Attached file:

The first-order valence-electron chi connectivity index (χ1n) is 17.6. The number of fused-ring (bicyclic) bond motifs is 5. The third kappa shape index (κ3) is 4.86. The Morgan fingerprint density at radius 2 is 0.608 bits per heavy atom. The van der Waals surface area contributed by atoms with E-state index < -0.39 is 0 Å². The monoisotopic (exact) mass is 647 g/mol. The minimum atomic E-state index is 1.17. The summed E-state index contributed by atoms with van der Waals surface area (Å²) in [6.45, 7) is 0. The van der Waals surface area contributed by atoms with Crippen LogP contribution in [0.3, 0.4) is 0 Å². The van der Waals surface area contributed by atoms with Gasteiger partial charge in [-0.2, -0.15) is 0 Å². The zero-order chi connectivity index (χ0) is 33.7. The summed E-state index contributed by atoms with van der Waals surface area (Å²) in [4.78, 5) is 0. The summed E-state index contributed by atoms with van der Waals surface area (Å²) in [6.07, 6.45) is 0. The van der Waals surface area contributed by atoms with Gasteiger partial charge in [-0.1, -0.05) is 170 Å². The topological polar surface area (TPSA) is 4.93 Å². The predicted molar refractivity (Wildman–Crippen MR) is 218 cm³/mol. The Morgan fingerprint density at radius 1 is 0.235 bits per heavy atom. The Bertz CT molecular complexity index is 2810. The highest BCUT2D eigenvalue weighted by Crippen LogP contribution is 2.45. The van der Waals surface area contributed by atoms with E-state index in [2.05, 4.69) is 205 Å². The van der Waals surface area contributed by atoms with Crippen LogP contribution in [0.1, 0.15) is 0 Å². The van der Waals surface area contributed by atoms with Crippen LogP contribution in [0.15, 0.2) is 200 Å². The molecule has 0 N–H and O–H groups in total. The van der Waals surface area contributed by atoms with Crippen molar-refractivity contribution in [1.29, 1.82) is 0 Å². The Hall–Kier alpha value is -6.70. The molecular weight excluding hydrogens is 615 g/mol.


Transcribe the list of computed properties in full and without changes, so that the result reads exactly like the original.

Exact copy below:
The first-order valence-electron chi connectivity index (χ1n) is 17.6. The number of fused-ring (bicyclic) bond motifs is 5. The third kappa shape index (κ3) is 4.86. The Morgan fingerprint density at radius 2 is 0.608 bits per heavy atom. The van der Waals surface area contributed by atoms with E-state index < -0.39 is 0 Å². The monoisotopic (exact) mass is 647 g/mol. The minimum atomic E-state index is 1.17. The summed E-state index contributed by atoms with van der Waals surface area (Å²) in [6.45, 7) is 0. The van der Waals surface area contributed by atoms with Crippen LogP contribution in [0.3, 0.4) is 0 Å². The van der Waals surface area contributed by atoms with Gasteiger partial charge in [-0.2, -0.15) is 0 Å². The zero-order chi connectivity index (χ0) is 33.7. The summed E-state index contributed by atoms with van der Waals surface area (Å²) in [4.78, 5) is 0. The summed E-state index contributed by atoms with van der Waals surface area (Å²) in [6.07, 6.45) is 0. The van der Waals surface area contributed by atoms with Gasteiger partial charge in [-0.1, -0.05) is 170 Å². The topological polar surface area (TPSA) is 4.93 Å². The predicted molar refractivity (Wildman–Crippen MR) is 218 cm³/mol. The Morgan fingerprint density at radius 1 is 0.235 bits per heavy atom. The Bertz CT molecular complexity index is 2810. The highest BCUT2D eigenvalue weighted by Crippen LogP contribution is 2.45. The van der Waals surface area contributed by atoms with E-state index in [2.05, 4.69) is 205 Å². The van der Waals surface area contributed by atoms with Crippen LogP contribution in [0.1, 0.15) is 0 Å². The van der Waals surface area contributed by atoms with Crippen LogP contribution in [0.15, 0.2) is 200 Å². The molecule has 0 N–H and O–H groups in total. The van der Waals surface area contributed by atoms with Crippen molar-refractivity contribution in [1.29, 1.82) is 0 Å². The Hall–Kier alpha value is -6.70. The molecular weight excluding hydrogens is 615 g/mol.